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Reasons Why High School Students Should Pass the FCAT to Graduate

by Barbara Bean-Mellinger

With the passage of the No Child Left Behind legislation in 2001, all states were required to administer standardized tests annually to ensure students learn essential material. In Florida, the tests are called the Florida Comprehensive Assessment Test. Requiring students to pass certain FCAT tests to graduate is an effort to be sure students are prepared when they leave high school.

Mastery of Basic Skills

Passing the FCAT indicates that students have learned the basic skills in high school. In the writing FCAT, administered at the end of tenth grade, students write essays that are graded in four areas: focus, organization, supporting details and conventions such as punctuation, capitalization, spelling and sentence structure. Recent updates have added an FCAT 2.0 test in reading and end-of-course tests in algebra I, geometry and biology 1 for students who entered ninth grade beginning with the 2010–11 school year.

Preparation for Future

FCAT tests are designed to ensure that students are prepared for the future -- whether that includes college or immediate entry into the workforce. At age 18, students don't know what their future will hold. Having basic knowledge and skills in reading, writing, math and science will enable them to change their job focus if they choose and will give them a strong foundation to build upon for the rest of their lives.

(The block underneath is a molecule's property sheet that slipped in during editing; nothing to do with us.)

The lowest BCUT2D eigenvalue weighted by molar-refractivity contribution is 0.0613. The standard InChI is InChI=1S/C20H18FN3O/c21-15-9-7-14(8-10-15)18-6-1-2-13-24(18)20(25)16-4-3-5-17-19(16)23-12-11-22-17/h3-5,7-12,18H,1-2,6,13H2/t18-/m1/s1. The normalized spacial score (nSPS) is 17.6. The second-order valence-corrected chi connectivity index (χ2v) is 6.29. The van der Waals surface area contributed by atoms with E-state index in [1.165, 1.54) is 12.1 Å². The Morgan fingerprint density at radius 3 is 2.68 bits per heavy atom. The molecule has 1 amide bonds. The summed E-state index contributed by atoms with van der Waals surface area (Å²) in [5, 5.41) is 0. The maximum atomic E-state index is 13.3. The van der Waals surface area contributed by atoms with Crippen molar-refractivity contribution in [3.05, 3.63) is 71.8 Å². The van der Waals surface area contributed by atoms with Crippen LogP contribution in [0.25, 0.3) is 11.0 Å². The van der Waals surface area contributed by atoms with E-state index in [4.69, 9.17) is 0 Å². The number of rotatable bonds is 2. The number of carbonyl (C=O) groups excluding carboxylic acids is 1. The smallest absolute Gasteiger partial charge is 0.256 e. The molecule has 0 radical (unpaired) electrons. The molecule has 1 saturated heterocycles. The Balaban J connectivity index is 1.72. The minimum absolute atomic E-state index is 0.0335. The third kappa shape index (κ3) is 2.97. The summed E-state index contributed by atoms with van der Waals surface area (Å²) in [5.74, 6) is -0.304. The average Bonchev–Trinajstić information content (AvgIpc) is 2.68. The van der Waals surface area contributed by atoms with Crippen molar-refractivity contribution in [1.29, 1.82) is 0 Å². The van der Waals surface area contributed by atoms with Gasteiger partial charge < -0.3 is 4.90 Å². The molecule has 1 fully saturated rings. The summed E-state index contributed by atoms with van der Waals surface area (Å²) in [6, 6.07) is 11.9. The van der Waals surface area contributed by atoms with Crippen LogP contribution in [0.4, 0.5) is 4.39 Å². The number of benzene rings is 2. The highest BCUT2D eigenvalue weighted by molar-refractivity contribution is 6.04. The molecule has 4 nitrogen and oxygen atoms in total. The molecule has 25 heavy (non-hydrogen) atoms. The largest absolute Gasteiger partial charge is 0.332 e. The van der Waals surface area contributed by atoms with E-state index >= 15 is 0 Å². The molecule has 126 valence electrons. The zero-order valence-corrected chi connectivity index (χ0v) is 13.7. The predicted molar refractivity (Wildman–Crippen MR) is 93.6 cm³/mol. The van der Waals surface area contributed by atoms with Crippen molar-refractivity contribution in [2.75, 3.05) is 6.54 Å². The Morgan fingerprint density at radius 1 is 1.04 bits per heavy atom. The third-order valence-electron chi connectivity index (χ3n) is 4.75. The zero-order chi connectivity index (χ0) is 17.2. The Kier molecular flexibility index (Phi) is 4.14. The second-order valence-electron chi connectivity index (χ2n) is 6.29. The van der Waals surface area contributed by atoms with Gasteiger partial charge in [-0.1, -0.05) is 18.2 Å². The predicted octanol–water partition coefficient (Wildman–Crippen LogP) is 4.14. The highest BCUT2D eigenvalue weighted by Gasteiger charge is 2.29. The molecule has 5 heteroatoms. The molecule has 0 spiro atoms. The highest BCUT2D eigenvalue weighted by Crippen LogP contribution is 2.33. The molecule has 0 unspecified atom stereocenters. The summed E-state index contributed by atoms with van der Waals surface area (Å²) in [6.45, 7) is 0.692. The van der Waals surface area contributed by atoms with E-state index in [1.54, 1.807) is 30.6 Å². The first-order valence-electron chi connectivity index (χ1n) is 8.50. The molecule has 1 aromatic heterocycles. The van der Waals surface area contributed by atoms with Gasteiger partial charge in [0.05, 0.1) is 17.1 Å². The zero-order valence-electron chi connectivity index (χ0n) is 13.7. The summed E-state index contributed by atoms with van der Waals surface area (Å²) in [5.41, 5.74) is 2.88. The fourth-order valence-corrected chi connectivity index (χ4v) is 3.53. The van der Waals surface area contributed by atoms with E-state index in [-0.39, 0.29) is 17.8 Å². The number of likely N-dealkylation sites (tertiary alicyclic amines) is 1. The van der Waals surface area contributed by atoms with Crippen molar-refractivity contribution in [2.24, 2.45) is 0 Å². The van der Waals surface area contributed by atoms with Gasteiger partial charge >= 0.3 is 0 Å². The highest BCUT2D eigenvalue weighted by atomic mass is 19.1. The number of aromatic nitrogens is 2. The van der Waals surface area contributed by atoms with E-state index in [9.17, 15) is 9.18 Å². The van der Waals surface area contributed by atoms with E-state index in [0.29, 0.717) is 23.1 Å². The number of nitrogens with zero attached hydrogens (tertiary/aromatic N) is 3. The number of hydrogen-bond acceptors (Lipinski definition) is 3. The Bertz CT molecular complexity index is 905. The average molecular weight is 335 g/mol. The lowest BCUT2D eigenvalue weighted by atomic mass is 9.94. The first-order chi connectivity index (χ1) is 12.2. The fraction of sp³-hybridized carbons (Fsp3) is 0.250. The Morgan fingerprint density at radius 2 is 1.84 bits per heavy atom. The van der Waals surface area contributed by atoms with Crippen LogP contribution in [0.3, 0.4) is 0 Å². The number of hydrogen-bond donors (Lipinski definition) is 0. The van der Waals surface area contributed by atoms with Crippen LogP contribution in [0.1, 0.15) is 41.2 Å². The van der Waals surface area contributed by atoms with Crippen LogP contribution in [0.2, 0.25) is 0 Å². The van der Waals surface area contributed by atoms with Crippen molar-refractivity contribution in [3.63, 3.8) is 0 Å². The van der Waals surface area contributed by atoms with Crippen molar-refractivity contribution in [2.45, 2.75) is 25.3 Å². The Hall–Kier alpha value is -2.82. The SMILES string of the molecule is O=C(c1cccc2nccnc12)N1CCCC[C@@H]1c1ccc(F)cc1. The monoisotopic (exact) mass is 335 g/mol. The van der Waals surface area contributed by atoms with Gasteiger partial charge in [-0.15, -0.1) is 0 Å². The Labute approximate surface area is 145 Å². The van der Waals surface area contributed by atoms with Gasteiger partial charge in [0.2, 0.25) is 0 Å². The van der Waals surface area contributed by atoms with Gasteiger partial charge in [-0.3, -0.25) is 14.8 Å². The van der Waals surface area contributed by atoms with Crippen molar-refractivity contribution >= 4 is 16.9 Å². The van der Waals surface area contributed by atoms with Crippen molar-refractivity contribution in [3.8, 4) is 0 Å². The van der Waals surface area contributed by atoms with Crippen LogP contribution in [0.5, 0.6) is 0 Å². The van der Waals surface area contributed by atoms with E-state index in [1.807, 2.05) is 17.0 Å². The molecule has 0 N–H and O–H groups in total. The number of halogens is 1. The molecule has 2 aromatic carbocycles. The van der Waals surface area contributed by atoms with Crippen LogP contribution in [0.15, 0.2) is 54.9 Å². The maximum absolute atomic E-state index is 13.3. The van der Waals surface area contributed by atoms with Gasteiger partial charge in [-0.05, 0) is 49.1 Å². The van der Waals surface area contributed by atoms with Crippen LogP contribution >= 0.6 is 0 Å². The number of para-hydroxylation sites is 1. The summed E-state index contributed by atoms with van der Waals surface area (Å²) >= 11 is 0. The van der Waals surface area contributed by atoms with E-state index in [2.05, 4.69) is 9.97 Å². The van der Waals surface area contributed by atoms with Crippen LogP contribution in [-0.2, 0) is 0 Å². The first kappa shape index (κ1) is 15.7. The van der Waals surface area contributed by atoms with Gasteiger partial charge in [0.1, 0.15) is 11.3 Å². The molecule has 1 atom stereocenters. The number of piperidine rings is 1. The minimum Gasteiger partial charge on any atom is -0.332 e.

Objective Test

Standardized tests provide a more objective way to assess all students than teacher-prepared and -graded tests can. For the FCAT, a group of unbiased educators came together to outline what information was essential for all students to know. With all students receiving the same test, it's possible to assess students objectively, evaluate how well each is learning and ensure that every Florida student leaves high school with a basic foundation of knowledge.

Increased Achievement Levels

A decade ago, Florida schools ranked near the bottom of state education systems. Recent rankings now put Florida near the top. According to Gerard Robinson, Florida's Education Commissioner, Florida's remarkable rise to the top is the result of educators coming together to develop state standards, resulting in the FCAT. Assessing student achievement each year through the FCATs caused educators to change some of their teaching methods, focus on specific material and ensure that students were learning it. Opponents call this "teaching to the test," but that's not always a bad thing if it means students are learning the material.

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